A remarkably readable, informative, slim volume...Of particular worth is James Gelvin's ability to show how the protests are interlinked, yet also independent of each other. Brief forays into the Palestinian/Israeli conflict and the current state of al-Qaeda are also illuminating...an excellent primer for the general reader. (Publishers Weekly
This impressive achievement brings together a vast amount of information in a lucid manner. Highly recommended. (Library Journal
A solid primer on the Arab Spring...[Gelvin's] background on the Arab world will certainly help non-experts better understand the region...A useful attempt to understand a still-unfolding story. (Kirkus Reviews
Highly recommended...Gelvin's claim to provide "what everyone needs to know" does not unduly exaggerate the usefulness of the book for students and other nonspecialists. Even specialists in contemporary Arab affairs will benefit in some ways, notably by using it as a model in their own teaching and general writings. (CHOICE
James Gelvin has throughout his career explained to us the role of popular demonstrations and symbolic action in the modern Middle East. There could be few more expert guides for the public to the remarkable Arab uprisings of 2011. Gelvin avoids easy answers for the hard one, and never prefers simple theory to complex realities. (Juan Cole, Richard P. Mitchell Collegiate Professor of History, University of Michigan
Employing an engaging question-and-answer format, The Arab Uprisings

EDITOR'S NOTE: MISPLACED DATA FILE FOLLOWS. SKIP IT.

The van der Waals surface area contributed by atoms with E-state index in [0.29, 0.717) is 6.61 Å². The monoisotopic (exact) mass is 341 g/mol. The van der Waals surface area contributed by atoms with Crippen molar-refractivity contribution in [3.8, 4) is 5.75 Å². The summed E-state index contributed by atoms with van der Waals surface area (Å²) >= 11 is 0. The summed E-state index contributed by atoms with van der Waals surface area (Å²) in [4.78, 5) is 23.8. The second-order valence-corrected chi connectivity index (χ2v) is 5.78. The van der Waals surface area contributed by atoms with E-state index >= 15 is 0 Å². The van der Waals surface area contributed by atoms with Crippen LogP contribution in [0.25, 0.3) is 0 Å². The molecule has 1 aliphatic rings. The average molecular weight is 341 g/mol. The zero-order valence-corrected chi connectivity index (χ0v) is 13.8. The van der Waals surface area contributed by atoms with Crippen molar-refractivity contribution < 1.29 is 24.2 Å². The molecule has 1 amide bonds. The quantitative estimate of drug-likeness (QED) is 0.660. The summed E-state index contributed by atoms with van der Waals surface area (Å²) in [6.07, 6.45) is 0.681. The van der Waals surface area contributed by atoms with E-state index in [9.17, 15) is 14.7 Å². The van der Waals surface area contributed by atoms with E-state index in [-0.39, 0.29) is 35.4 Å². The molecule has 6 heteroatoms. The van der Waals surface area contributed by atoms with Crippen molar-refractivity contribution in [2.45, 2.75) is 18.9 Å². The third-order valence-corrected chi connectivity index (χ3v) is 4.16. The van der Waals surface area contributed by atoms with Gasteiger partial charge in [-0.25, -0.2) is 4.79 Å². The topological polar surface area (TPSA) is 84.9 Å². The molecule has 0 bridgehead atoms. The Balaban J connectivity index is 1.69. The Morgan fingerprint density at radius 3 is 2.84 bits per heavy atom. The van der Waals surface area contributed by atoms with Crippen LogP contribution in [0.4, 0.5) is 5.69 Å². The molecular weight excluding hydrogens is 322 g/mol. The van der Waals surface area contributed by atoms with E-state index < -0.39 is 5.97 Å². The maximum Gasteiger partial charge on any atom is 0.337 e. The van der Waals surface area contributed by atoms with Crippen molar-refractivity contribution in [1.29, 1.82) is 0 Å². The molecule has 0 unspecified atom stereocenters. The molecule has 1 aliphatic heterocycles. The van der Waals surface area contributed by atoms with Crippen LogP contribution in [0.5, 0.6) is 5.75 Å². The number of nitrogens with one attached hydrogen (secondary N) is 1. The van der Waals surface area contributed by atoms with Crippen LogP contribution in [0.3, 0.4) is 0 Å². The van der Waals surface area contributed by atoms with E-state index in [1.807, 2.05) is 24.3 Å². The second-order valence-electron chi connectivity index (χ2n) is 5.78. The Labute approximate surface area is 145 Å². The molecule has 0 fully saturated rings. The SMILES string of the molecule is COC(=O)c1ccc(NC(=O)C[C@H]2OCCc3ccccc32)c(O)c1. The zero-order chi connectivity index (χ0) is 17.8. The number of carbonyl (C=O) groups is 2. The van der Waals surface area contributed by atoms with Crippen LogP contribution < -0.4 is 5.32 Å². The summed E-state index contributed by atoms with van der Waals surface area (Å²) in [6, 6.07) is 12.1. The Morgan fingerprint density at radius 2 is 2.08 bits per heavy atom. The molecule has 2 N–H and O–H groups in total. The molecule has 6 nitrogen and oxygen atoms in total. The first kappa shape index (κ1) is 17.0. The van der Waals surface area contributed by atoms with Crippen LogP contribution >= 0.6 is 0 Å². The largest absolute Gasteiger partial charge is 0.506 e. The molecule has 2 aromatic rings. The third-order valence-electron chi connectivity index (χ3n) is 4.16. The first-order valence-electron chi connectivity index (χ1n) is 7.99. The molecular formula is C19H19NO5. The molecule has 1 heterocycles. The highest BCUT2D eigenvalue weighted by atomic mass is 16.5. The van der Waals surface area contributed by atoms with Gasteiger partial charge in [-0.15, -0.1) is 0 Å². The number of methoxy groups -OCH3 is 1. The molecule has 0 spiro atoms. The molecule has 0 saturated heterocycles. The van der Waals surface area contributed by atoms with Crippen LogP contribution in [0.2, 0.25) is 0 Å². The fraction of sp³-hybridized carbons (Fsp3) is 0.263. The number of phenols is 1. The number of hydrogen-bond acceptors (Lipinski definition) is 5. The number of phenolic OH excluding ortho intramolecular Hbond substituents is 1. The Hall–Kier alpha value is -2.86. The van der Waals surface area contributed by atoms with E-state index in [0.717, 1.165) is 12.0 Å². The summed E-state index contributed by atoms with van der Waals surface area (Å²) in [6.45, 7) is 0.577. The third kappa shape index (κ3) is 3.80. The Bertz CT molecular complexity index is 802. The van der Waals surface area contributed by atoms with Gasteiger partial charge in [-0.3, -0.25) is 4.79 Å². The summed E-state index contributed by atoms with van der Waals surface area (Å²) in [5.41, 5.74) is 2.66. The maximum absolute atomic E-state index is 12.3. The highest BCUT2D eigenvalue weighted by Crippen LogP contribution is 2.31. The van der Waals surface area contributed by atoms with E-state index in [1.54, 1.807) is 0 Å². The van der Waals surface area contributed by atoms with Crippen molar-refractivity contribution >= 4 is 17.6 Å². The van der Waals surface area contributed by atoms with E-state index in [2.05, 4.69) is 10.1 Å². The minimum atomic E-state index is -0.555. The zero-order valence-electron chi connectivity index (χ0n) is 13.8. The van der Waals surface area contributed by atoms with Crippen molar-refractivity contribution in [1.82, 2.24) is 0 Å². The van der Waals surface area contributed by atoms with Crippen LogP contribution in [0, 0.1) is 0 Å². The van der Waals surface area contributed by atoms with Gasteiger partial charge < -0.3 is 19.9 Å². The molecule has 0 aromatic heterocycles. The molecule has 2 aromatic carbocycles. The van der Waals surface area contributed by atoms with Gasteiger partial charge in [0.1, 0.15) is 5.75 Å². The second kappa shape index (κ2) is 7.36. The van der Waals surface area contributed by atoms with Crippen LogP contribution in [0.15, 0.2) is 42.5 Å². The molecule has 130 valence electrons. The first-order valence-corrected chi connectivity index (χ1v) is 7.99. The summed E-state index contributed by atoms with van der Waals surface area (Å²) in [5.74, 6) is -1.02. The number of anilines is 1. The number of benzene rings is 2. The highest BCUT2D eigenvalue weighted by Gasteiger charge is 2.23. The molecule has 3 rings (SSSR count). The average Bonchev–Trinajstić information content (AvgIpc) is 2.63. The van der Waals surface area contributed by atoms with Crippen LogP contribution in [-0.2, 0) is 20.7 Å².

explores the revolutionary protests that have rocked the Arab world since late 2010. In this updated and revised second edition, James L. Gelvin explores the varied paths taken by the uprisings and assesses their historical and global significance. Gelvin begins with an overview-What were the conditions in the Arab world that led to the uprisings? Where did the demands for human and democratic rights and social and economic justice come from?-before turning to specific countries in the region. He examines how the long history of state-building in Tunisia and Egypt ultimately determined the paths taken by uprisings there. He explains why the weakness of state institutions in Libya and Yemen led to violence and chaos. He explores the commonalities of the "coup-proofed" states Bahrain and Syria and the tragic course of their uprisings. In the final chapter, he discusses the implications of the uprisings. What do they mean for the United States, al-Qaeda, and the balance of power in the region? What do they say about the viability of the Arab state system? What effects have they had on the Israel-Palestine conflict? What conclusions might we draw from the uprisings so far? When will we know their historical meaning?What Everyone Needs to Know
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